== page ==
Fired manager is awarded $186M in pregnancy bias suit against AutoZone
Federal jurors in San Diego have awarded nearly $186 million to a fired store manager at AutoZone who claimed she was told pregnant women can’t handle the job and then demoted after she gave birth.
Rosario Juarez, 43, was awarded about $873,000 in compensatory damages on Friday and $185 million in punitive damages on Monday report Reuters, the Wall Street Journal (sub. req.), UT San Diego and ABC 10 News.
The “blockbuster verdict” could test the upper limits of awards in employment bias cases, the Wall Street Journal says. The amount is believed to be the largest verdict awarded to an individual in an employment case, according to UT San Diego.
AutoZone says it will seek to reduce the award. “We believe this verdict could not be based on the evidence or logic, and we plan to proceed with all legal remedies,” a spokesperson told several publications. The company had contended Juarez was demoted for “managerial disloyalty.” The company also cited $400 in misplaced cash.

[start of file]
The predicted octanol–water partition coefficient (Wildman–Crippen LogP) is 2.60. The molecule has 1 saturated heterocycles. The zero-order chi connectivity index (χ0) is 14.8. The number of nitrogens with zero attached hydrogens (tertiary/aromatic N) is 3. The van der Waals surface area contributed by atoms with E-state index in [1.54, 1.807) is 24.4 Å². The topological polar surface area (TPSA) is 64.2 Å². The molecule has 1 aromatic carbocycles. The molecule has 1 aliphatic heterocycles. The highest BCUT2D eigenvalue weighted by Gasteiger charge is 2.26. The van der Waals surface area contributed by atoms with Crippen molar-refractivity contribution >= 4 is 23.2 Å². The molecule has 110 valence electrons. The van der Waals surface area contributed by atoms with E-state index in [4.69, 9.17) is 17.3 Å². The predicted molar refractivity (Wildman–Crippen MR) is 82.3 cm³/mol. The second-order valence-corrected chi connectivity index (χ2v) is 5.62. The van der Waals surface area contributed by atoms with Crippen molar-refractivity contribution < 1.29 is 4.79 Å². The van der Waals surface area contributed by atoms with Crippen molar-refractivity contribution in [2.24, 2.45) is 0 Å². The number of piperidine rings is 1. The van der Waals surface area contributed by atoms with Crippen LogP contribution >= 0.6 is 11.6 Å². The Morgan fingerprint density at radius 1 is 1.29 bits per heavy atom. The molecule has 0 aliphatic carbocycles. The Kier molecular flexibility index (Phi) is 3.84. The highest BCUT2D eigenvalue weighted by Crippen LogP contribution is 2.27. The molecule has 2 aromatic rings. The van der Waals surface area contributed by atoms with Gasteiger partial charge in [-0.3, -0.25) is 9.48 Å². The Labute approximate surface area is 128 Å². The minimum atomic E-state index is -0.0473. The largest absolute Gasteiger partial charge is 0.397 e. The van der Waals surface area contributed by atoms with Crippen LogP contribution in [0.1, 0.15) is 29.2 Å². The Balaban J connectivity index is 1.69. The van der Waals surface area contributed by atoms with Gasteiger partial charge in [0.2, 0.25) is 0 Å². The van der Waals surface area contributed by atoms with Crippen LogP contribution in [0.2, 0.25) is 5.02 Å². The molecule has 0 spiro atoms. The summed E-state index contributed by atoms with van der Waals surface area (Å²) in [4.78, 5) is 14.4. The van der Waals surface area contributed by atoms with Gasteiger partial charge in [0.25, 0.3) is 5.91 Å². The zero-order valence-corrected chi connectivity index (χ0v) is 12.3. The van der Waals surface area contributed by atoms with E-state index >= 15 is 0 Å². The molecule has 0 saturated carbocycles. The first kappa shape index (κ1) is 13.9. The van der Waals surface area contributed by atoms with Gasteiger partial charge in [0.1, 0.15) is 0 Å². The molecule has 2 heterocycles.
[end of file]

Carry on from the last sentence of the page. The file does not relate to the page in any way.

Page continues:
Juarez had alleged her boss suggested she give up the management job after she became pregnant in 2005 and demoted her to parts sales manager in 2006. In the new position, she said, she was asked to work long hours, asked to do her work over again without reason, and yelled at. She was fired after filing a complaint with the state.
The suit alleged wrongful termination and pregnancy and gender discrimination.
A former district manager had testified at trial that an AutoZone vice president scolded him for hiring too many women. “What are we running here, a boutique? Get rid of those women,” the VP reportedly said.